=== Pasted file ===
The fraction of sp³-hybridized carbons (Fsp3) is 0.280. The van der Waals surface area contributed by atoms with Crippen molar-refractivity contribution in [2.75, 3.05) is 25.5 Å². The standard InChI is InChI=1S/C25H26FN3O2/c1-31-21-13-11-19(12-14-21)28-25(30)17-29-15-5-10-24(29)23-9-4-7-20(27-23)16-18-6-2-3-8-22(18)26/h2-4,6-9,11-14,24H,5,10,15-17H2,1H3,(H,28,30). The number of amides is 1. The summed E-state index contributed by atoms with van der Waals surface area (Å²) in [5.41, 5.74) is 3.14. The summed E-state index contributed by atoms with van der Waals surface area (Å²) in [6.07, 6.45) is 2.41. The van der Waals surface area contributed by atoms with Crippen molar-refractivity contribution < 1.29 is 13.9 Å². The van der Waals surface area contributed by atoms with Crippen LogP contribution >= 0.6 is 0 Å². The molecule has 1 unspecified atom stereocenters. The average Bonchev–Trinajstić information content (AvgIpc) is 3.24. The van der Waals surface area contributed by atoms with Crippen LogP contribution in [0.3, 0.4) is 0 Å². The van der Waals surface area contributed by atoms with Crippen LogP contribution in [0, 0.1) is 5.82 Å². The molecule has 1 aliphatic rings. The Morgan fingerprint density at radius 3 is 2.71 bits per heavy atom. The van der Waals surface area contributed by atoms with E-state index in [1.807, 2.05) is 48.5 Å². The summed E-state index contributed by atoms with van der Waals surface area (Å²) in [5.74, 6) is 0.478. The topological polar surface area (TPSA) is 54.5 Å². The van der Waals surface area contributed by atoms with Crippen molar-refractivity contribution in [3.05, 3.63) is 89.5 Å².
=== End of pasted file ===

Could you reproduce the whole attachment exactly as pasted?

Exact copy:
The fraction of sp³-hybridized carbons (Fsp3) is 0.280. The van der Waals surface area contributed by atoms with Crippen molar-refractivity contribution in [2.75, 3.05) is 25.5 Å². The standard InChI is InChI=1S/C25H26FN3O2/c1-31-21-13-11-19(12-14-21)28-25(30)17-29-15-5-10-24(29)23-9-4-7-20(27-23)16-18-6-2-3-8-22(18)26/h2-4,6-9,11-14,24H,5,10,15-17H2,1H3,(H,28,30). The number of amides is 1. The summed E-state index contributed by atoms with van der Waals surface area (Å²) in [5.41, 5.74) is 3.14. The summed E-state index contributed by atoms with van der Waals surface area (Å²) in [6.07, 6.45) is 2.41. The van der Waals surface area contributed by atoms with Crippen molar-refractivity contribution < 1.29 is 13.9 Å². The van der Waals surface area contributed by atoms with Crippen LogP contribution >= 0.6 is 0 Å². The molecule has 1 unspecified atom stereocenters. The average Bonchev–Trinajstić information content (AvgIpc) is 3.24. The van der Waals surface area contributed by atoms with Crippen LogP contribution in [0.3, 0.4) is 0 Å². The van der Waals surface area contributed by atoms with Crippen LogP contribution in [0, 0.1) is 5.82 Å². The molecule has 1 aliphatic rings. The Morgan fingerprint density at radius 3 is 2.71 bits per heavy atom. The van der Waals surface area contributed by atoms with E-state index in [1.807, 2.05) is 48.5 Å². The summed E-state index contributed by atoms with van der Waals surface area (Å²) in [5.74, 6) is 0.478. The topological polar surface area (TPSA) is 54.5 Å². The van der Waals surface area contributed by atoms with Crippen molar-refractivity contribution in [3.05, 3.63) is 89.5 Å².